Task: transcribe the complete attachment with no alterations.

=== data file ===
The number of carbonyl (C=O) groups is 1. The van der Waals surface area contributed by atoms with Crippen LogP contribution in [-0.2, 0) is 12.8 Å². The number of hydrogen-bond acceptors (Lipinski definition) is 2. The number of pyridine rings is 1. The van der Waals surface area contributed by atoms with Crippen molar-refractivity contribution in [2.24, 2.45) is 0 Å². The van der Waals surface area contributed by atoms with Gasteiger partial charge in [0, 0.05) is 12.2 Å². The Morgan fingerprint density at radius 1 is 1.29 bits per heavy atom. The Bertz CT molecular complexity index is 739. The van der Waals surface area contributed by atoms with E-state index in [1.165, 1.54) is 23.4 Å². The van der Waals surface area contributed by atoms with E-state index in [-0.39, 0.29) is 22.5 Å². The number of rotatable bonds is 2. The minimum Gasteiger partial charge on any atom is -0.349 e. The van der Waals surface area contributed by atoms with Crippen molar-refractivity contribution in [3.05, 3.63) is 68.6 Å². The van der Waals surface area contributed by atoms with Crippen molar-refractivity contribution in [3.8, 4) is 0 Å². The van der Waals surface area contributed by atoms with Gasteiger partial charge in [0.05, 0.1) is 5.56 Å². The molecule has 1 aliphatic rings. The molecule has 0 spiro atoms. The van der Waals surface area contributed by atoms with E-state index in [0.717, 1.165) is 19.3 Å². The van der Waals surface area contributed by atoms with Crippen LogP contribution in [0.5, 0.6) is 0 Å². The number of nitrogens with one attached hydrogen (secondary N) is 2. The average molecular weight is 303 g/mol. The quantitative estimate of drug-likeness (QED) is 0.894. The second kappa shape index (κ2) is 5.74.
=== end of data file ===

The number of carbonyl (C=O) groups is 1. The van der Waals surface area contributed by atoms with Crippen LogP contribution in [-0.2, 0) is 12.8 Å². The number of hydrogen-bond acceptors (Lipinski definition) is 2. The number of pyridine rings is 1. The van der Waals surface area contributed by atoms with Crippen molar-refractivity contribution in [2.24, 2.45) is 0 Å². The van der Waals surface area contributed by atoms with Gasteiger partial charge in [0, 0.05) is 12.2 Å². The Morgan fingerprint density at radius 1 is 1.29 bits per heavy atom. The Bertz CT molecular complexity index is 739. The van der Waals surface area contributed by atoms with E-state index in [1.165, 1.54) is 23.4 Å². The van der Waals surface area contributed by atoms with E-state index in [-0.39, 0.29) is 22.5 Å². The number of rotatable bonds is 2. The minimum Gasteiger partial charge on any atom is -0.349 e. The van der Waals surface area contributed by atoms with Crippen molar-refractivity contribution in [3.05, 3.63) is 68.6 Å². The van der Waals surface area contributed by atoms with Crippen molar-refractivity contribution in [3.8, 4) is 0 Å². The van der Waals surface area contributed by atoms with Gasteiger partial charge in [0.05, 0.1) is 5.56 Å². The molecule has 1 aliphatic rings. The molecule has 0 spiro atoms. The van der Waals surface area contributed by atoms with E-state index in [0.717, 1.165) is 19.3 Å². The van der Waals surface area contributed by atoms with Crippen LogP contribution in [0.5, 0.6) is 0 Å². The number of nitrogens with one attached hydrogen (secondary N) is 2. The average molecular weight is 303 g/mol. The quantitative estimate of drug-likeness (QED) is 0.894. The second kappa shape index (κ2) is 5.74.